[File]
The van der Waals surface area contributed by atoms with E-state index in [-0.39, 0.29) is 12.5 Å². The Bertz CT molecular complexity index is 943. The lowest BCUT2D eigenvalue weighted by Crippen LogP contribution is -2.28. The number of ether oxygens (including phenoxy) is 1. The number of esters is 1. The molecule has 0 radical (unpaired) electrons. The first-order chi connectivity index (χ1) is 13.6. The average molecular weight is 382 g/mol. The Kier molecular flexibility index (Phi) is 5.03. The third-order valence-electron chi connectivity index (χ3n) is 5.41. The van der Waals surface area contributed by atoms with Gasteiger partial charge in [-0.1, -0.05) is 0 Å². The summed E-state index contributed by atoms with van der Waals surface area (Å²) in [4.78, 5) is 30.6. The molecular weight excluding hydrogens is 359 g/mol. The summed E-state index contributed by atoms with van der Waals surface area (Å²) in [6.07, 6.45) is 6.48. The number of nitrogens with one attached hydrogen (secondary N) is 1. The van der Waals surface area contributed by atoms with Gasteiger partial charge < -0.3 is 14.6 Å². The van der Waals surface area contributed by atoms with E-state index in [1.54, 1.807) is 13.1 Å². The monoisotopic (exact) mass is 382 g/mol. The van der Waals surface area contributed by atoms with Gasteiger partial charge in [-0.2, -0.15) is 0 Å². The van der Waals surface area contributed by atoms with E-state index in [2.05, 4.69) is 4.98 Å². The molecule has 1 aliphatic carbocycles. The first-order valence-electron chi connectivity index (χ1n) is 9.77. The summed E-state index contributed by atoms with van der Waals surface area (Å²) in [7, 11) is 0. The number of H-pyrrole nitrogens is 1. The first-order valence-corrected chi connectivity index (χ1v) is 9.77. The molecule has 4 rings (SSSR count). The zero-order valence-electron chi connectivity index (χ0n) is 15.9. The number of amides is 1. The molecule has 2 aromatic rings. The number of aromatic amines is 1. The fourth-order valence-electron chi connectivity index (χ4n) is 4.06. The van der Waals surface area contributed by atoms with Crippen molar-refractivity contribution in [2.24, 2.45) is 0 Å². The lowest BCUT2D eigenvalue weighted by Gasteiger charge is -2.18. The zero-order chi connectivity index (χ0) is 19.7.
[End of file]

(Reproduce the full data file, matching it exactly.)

The van der Waals surface area contributed by atoms with E-state index in [-0.39, 0.29) is 12.5 Å². The Bertz CT molecular complexity index is 943. The lowest BCUT2D eigenvalue weighted by Crippen LogP contribution is -2.28. The number of ether oxygens (including phenoxy) is 1. The number of esters is 1. The molecule has 0 radical (unpaired) electrons. The first-order chi connectivity index (χ1) is 13.6. The average molecular weight is 382 g/mol. The Kier molecular flexibility index (Phi) is 5.03. The third-order valence-electron chi connectivity index (χ3n) is 5.41. The van der Waals surface area contributed by atoms with Gasteiger partial charge in [-0.1, -0.05) is 0 Å². The summed E-state index contributed by atoms with van der Waals surface area (Å²) in [4.78, 5) is 30.6. The molecular weight excluding hydrogens is 359 g/mol. The summed E-state index contributed by atoms with van der Waals surface area (Å²) in [6.07, 6.45) is 6.48. The number of nitrogens with one attached hydrogen (secondary N) is 1. The van der Waals surface area contributed by atoms with Gasteiger partial charge < -0.3 is 14.6 Å². The van der Waals surface area contributed by atoms with E-state index in [1.54, 1.807) is 13.1 Å². The monoisotopic (exact) mass is 382 g/mol. The van der Waals surface area contributed by atoms with Gasteiger partial charge in [-0.2, -0.15) is 0 Å². The van der Waals surface area contributed by atoms with E-state index in [2.05, 4.69) is 4.98 Å². The molecule has 1 aliphatic carbocycles. The first-order valence-electron chi connectivity index (χ1n) is 9.77. The summed E-state index contributed by atoms with van der Waals surface area (Å²) in [7, 11) is 0. The number of H-pyrrole nitrogens is 1. The first-order valence-corrected chi connectivity index (χ1v) is 9.77. The molecule has 4 rings (SSSR count). The zero-order valence-electron chi connectivity index (χ0n) is 15.9. The number of amides is 1. The molecule has 2 aromatic rings. The number of aromatic amines is 1. The fourth-order valence-electron chi connectivity index (χ4n) is 4.06. The van der Waals surface area contributed by atoms with Crippen molar-refractivity contribution in [2.24, 2.45) is 0 Å². The lowest BCUT2D eigenvalue weighted by Gasteiger charge is -2.18. The zero-order chi connectivity index (χ0) is 19.7.